Court of Appeal allows Budvar to continue using Budweiser name

03 July 2012 by
Court of Appeal allows Budvar to continue using Budweiser name

Czech brewer Budvar can continue to use the Budweiser brand name in the UK, following the latest chapter in a long-running dispute with American giant Anheuser-Busch (maker of US Budweiser beer).

The Court of Appeal this morning ruled against its latest attempt to stop Czech rival Budějovický Budvar using the Budweiser name.

Both companies were given permission by the Court of Appeal to simultaneously register the "Budweiser" trade mark in 2000, given their long-standing history of honest co-existence in the UK market.

However, in 2005, Anheuser-Busch started legal action to invalidate Budvar's "Budweiser" mark on the grounds that their application for the registration of the mark in the UK (1976) predates Budvar's application (1989).

The Court of Appeal sought clarification from the Court of Justice of the European Union (CJEU), which in September last year ruled in Budvar's favour, and this morning the Court of Appeal has given its judgment, all but guaranteeing Budvar's right to maintain its "Budweiser" trade mark registration in the UK.

Mark Blair, partner at Marks & Clerk Solicitors, who acted for the Czech brewers Budějovický Budvar, said: "We are delighted with this decision, confirming what in our opinion is obvious, following the favourable ruling of the Court of Justice of the European Union in September last year - that as a result of the decades-long honest use of the mark Budweiser by both Budvar and Anheuser-Busch in the UK, both parties should be entitled to a trade mark registration. Today's judgment allows the trade mark register to reflect the reality of the situation in the marketplace - that both brands co-exist and have done so for many years.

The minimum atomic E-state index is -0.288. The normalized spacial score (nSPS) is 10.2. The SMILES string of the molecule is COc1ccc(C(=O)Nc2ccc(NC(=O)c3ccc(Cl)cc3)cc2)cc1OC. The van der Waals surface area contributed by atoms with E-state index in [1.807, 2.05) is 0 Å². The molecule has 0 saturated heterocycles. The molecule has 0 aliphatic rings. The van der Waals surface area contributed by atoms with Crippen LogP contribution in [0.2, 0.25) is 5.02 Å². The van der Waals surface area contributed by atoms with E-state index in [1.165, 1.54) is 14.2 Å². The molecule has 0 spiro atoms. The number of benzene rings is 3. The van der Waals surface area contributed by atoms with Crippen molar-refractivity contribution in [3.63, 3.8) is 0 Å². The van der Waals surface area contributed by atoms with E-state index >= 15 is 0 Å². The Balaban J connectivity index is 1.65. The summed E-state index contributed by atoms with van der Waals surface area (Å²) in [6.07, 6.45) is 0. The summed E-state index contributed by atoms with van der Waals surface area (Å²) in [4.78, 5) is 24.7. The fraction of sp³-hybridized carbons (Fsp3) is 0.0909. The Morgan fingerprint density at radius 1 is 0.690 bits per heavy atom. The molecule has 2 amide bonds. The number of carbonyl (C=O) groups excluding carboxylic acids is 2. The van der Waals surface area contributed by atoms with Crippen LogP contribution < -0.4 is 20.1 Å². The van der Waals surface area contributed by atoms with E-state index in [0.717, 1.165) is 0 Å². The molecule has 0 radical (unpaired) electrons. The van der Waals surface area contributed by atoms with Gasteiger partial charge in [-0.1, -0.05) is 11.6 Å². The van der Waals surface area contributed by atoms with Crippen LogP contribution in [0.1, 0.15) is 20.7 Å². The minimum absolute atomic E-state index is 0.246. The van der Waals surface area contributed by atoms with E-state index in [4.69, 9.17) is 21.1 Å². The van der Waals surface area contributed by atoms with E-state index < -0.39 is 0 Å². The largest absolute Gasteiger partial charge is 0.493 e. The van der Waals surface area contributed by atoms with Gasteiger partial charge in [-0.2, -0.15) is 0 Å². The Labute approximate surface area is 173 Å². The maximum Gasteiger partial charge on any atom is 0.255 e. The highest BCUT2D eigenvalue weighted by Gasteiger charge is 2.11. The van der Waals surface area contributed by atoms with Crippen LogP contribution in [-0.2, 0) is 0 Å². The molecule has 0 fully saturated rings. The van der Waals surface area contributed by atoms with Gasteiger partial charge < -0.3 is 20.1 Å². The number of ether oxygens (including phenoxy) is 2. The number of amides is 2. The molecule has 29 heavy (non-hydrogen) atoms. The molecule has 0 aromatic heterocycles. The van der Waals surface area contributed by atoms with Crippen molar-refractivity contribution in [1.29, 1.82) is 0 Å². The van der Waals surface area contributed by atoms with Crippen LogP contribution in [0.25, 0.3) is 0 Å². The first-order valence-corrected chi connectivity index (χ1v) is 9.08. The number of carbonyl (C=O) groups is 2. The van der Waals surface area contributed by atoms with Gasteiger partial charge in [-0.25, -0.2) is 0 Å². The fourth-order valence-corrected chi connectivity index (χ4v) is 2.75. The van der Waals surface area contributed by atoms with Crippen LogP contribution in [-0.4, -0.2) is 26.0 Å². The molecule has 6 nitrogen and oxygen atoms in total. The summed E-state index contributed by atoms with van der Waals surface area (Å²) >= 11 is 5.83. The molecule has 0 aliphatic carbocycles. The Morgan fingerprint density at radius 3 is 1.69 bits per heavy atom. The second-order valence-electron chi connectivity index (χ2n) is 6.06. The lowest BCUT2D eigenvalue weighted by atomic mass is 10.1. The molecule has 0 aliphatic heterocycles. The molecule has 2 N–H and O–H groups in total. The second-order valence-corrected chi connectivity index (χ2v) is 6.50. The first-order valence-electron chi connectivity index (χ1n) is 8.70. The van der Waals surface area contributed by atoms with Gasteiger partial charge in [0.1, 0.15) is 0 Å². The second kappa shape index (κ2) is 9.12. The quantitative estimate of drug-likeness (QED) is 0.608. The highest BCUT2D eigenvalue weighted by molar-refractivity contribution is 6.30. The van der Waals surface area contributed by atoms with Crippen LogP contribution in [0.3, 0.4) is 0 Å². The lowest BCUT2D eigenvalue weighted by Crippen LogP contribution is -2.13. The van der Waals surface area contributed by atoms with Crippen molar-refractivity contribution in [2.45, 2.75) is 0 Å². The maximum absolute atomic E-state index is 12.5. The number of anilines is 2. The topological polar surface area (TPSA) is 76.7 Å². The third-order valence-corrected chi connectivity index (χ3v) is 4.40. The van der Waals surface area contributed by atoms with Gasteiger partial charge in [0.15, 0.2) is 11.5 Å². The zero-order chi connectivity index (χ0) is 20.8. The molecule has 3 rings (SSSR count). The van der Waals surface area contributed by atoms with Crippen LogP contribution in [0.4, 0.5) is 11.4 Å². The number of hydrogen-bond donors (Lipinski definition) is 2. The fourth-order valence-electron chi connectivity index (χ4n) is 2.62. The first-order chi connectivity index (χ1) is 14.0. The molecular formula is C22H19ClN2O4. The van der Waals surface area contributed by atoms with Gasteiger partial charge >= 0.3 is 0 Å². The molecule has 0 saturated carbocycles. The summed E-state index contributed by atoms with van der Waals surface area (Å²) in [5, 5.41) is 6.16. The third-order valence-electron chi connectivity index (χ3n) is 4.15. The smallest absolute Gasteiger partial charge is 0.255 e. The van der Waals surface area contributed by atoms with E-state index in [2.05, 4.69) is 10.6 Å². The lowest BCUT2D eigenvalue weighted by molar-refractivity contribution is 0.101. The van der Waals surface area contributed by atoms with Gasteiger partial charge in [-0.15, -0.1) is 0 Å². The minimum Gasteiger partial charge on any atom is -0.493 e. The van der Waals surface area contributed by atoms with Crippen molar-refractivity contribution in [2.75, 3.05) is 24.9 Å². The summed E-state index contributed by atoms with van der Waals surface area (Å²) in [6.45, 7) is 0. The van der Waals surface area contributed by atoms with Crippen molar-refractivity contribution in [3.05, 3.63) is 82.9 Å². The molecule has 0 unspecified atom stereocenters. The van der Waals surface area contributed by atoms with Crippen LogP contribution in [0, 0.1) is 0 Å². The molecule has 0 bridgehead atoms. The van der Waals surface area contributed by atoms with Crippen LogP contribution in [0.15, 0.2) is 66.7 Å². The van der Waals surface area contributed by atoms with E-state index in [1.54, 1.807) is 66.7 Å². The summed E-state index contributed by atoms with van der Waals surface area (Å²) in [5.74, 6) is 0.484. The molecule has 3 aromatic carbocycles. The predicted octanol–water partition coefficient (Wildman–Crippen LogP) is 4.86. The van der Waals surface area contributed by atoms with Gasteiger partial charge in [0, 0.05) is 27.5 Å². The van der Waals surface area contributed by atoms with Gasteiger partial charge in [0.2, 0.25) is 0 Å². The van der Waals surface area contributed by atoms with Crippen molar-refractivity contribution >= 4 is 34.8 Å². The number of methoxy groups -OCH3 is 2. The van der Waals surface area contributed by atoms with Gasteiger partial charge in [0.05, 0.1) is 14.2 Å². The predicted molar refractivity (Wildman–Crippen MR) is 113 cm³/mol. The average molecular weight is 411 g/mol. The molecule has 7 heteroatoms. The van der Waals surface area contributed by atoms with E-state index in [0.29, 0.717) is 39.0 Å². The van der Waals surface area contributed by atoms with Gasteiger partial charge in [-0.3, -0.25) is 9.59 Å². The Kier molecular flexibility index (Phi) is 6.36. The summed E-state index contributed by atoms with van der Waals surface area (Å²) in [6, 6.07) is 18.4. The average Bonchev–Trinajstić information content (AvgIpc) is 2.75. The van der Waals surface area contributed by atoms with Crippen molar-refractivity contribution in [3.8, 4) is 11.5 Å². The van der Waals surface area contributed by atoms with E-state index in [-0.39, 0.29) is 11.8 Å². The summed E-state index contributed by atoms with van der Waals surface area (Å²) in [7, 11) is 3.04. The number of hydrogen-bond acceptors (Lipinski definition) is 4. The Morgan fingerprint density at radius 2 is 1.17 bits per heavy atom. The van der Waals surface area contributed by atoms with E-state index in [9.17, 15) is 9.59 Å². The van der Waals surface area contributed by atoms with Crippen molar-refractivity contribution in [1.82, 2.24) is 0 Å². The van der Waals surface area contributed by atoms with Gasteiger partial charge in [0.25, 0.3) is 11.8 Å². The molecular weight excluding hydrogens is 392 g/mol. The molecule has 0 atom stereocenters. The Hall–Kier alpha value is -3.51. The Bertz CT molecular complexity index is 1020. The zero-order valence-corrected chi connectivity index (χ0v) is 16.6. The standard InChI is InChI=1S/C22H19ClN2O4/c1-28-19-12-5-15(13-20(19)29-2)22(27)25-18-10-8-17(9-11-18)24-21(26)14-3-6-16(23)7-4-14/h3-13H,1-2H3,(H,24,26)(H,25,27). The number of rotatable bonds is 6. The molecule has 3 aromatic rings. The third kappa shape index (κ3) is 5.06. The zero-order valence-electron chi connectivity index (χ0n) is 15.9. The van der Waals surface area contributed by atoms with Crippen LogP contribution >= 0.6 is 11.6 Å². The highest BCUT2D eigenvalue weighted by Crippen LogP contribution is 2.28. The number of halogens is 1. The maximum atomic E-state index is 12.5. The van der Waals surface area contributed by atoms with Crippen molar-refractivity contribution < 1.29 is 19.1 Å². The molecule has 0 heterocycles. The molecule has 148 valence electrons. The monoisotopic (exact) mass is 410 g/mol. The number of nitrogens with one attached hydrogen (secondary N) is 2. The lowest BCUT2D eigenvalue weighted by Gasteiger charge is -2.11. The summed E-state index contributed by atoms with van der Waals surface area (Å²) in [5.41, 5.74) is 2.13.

"Today's judgment is confirmation of Budvar's right to the ‘Budweiser' name in the UK. It is a further example of how trade mark law must be interpreted within its commercial context; that even in cases of so-called ‘double identity' - where the same mark is used in respect of the same goods - it is still necessary to demonstrate an adverse effect on the ability of the trade mark to function as an indication of origin."

By Neil Gerrard

E-mail your comments to Neil Gerrard here.

If you have something to say on this story or anything else join the debate at Table Talk - Caterer's new networking forum. Go to jobs

Looking for a new job? Find your next job here with jobs

Blogs on ]( Catch up with more news and gossip on all Caterer's blogs
[E-Newsletters]([ For the latest hospitality news, sign up for our E-newsletters
The Caterer Breakfast Briefing Email

Start the working day with The Caterer’s free breakfast briefing email

Sign Up and manage your preferences below

Check mark icon
Thank you

You have successfully signed up for the Caterer Breakfast Briefing Email and will hear from us soon!

Jacobs Media Group is honoured to be the recipient of the 2020 Queen's Award for Enterprise.

The highest official awards for UK businesses since being established by royal warrant in 1965. Read more.


Ad Blocker detected

We have noticed you are using an adblocker and – although we support freedom of choice – we would like to ask you to enable ads on our site. They are an important revenue source which supports free access of our website's content, especially during the COVID-19 crisis.

trade tracker pixel tracking